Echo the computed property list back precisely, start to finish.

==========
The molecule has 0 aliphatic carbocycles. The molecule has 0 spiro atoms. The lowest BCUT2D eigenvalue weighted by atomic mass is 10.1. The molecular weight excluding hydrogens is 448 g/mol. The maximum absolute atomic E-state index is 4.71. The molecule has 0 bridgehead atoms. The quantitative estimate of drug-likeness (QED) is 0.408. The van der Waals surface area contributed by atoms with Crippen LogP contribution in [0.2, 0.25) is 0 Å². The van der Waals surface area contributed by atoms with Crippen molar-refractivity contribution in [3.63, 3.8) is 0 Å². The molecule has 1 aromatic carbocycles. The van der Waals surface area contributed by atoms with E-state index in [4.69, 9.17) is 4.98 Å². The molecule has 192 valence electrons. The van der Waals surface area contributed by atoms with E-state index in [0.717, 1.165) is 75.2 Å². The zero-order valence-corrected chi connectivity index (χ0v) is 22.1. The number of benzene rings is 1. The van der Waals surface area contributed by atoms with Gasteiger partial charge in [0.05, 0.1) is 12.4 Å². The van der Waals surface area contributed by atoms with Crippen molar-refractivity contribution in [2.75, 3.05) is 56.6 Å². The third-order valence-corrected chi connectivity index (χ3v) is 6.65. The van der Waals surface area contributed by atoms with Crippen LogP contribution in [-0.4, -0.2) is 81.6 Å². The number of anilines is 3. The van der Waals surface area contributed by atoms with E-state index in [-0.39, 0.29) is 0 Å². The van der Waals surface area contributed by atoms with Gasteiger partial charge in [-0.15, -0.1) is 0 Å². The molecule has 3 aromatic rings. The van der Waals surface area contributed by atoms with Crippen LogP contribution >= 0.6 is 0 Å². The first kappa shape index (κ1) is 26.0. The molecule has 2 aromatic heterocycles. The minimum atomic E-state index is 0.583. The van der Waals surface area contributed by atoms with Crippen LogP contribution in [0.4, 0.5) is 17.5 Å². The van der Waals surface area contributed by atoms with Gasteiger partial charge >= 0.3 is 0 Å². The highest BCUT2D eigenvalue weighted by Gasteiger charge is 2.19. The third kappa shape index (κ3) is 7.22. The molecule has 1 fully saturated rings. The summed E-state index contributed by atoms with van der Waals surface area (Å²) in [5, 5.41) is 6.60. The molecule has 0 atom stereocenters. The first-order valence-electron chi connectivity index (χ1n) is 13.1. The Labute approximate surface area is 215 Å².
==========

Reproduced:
The molecule has 0 aliphatic carbocycles. The molecule has 0 spiro atoms. The lowest BCUT2D eigenvalue weighted by atomic mass is 10.1. The molecular weight excluding hydrogens is 448 g/mol. The maximum absolute atomic E-state index is 4.71. The molecule has 0 bridgehead atoms. The quantitative estimate of drug-likeness (QED) is 0.408. The van der Waals surface area contributed by atoms with Crippen LogP contribution in [0.2, 0.25) is 0 Å². The van der Waals surface area contributed by atoms with Crippen molar-refractivity contribution in [3.63, 3.8) is 0 Å². The molecule has 1 aromatic carbocycles. The van der Waals surface area contributed by atoms with E-state index in [4.69, 9.17) is 4.98 Å². The molecule has 192 valence electrons. The van der Waals surface area contributed by atoms with E-state index in [0.717, 1.165) is 75.2 Å². The zero-order valence-corrected chi connectivity index (χ0v) is 22.1. The number of benzene rings is 1. The van der Waals surface area contributed by atoms with Gasteiger partial charge in [0.05, 0.1) is 12.4 Å². The van der Waals surface area contributed by atoms with Crippen molar-refractivity contribution in [2.75, 3.05) is 56.6 Å². The third-order valence-corrected chi connectivity index (χ3v) is 6.65. The van der Waals surface area contributed by atoms with Crippen LogP contribution in [-0.4, -0.2) is 81.6 Å². The number of anilines is 3. The van der Waals surface area contributed by atoms with E-state index in [-0.39, 0.29) is 0 Å². The van der Waals surface area contributed by atoms with Gasteiger partial charge in [-0.15, -0.1) is 0 Å². The molecule has 3 aromatic rings. The van der Waals surface area contributed by atoms with Crippen LogP contribution >= 0.6 is 0 Å². The first kappa shape index (κ1) is 26.0. The molecule has 2 aromatic heterocycles. The minimum atomic E-state index is 0.583. The van der Waals surface area contributed by atoms with Crippen LogP contribution in [0.4, 0.5) is 17.5 Å². The van der Waals surface area contributed by atoms with Gasteiger partial charge >= 0.3 is 0 Å². The highest BCUT2D eigenvalue weighted by Gasteiger charge is 2.19. The third kappa shape index (κ3) is 7.22. The molecule has 1 fully saturated rings. The summed E-state index contributed by atoms with van der Waals surface area (Å²) in [5, 5.41) is 6.60. The molecule has 0 atom stereocenters. The first-order valence-electron chi connectivity index (χ1n) is 13.1. The Labute approximate surface area is 215 Å².